In this issue of Diabetes, Sharma et al. (11) investigated the therapeutic effect of CavNOxin on the development of atherosclerosis by using an insulinopenic type 1 diabetes model and Western diet–induced T2D model. CavNOxin, a cell-permeable, Cav-1–derived peptide with T90,91,F92 substituted to alanines, has been shown to increase eNOS activity (12,13). The current study further demonstrated that CavNOxin normalized oxidative stress and attenuated diabetes-induced atherosclerosis by up to 86% in vivo, whereas eNOS inactivation rendered diabetic animals resistant to CavNOxin treatment. Mechanistically, CavNOxin lowered oxidative stress markers, inhibited the expression of proatherogenic mediators, and blocked leukocyte-endothelial interactions while preserving Cav-1–dependent biological activities such as caveolae formation. Therefore, these data indicate that CavNOxin can directly and specifically trigger the protective function of eNOS, suggesting that this interaction should be considered a direct pharmacological target to lessen the burden of diabetic end-organ injury, such as endothelial dysfunction, and associated atherosclerosis, hypertension, and CVD.
While these data highlight a central role of CavNOxin in the regulation of eNOS activity and NO production, several caveats need to be considered. For example, this study did not investigate the efficiency of CavNOxin in the inhibition of Cav-1 and upregulation of eNOS activity production, which is important in understanding the interaction of Cav-1 and eNOS and cross-talk signal regulation in eNOS activation. Indeed, impaired insulin metabolic downstream signaling can inhibit eNOS activity (2) (Fig. 1). Further, it is possible that CavNOxin treatment could inappropriately increase the activity of eNOS, resulting in superphysiologic levels of NO and increased generation of the reactive peroxynitrite radical (ONOO−) (14). ONOO− has numerous detrimental effects in the cardiovascular system and plays a crucial role in the development of insulin resistance and diabetes-associated vascular diseases (1,2). To this point, hyperactivated eNOS has been implicated in several cardiovascular and pulmonary pathologies in Cav-1 knockout mice, and inhibiting excessive eNOS activation prevents these pathologies (7,15). Thus, it is very important to balance the interaction of Cav-1 and eNOS under normal physiological conditions.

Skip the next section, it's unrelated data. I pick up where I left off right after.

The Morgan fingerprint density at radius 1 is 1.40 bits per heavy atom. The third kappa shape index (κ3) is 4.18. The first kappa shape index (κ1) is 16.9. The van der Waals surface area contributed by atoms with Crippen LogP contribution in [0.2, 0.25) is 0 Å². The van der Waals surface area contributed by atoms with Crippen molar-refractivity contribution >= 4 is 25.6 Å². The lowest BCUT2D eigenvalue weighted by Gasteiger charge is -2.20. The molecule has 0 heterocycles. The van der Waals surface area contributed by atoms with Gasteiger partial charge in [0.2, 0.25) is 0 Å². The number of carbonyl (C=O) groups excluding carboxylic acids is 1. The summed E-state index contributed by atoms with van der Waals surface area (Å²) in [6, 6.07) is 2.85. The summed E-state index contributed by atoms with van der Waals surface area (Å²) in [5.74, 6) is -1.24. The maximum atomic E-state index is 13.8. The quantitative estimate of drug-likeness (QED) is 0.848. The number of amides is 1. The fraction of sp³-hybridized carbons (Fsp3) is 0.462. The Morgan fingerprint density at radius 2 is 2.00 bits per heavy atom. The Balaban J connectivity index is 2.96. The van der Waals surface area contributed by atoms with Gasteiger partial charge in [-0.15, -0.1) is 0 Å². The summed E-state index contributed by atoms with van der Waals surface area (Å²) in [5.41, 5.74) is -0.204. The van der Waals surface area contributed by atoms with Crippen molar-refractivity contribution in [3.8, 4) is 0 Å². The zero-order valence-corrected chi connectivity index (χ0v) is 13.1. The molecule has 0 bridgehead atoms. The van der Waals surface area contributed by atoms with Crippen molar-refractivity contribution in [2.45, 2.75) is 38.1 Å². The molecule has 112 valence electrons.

In summary, these data identified a physiologic relevant role of Cav-1 in the regulation of eNOS activation and provided evidence that the interaction of Cav-1 and eNOS could be a novel target site for the regulation of CVD (11). Further studies are necessary to develop safe and clinically effective modulators of the Cav-1/eNOS interaction in vascular and whole-body insulin homeostasis in the population with T2D.
See accompanying article, p. 3937.
Acknowledgments. The authors thank Brenda Hunter for her editorial assistance.
Funding. J.R.S. has received funding from the National Institutes of Health (R01 HL73101-01A and R01 HL107910-01) and the Veterans Affairs Merit System (0018).
Duality of Interest. No potential conflicts of interest relevant to this article were reported.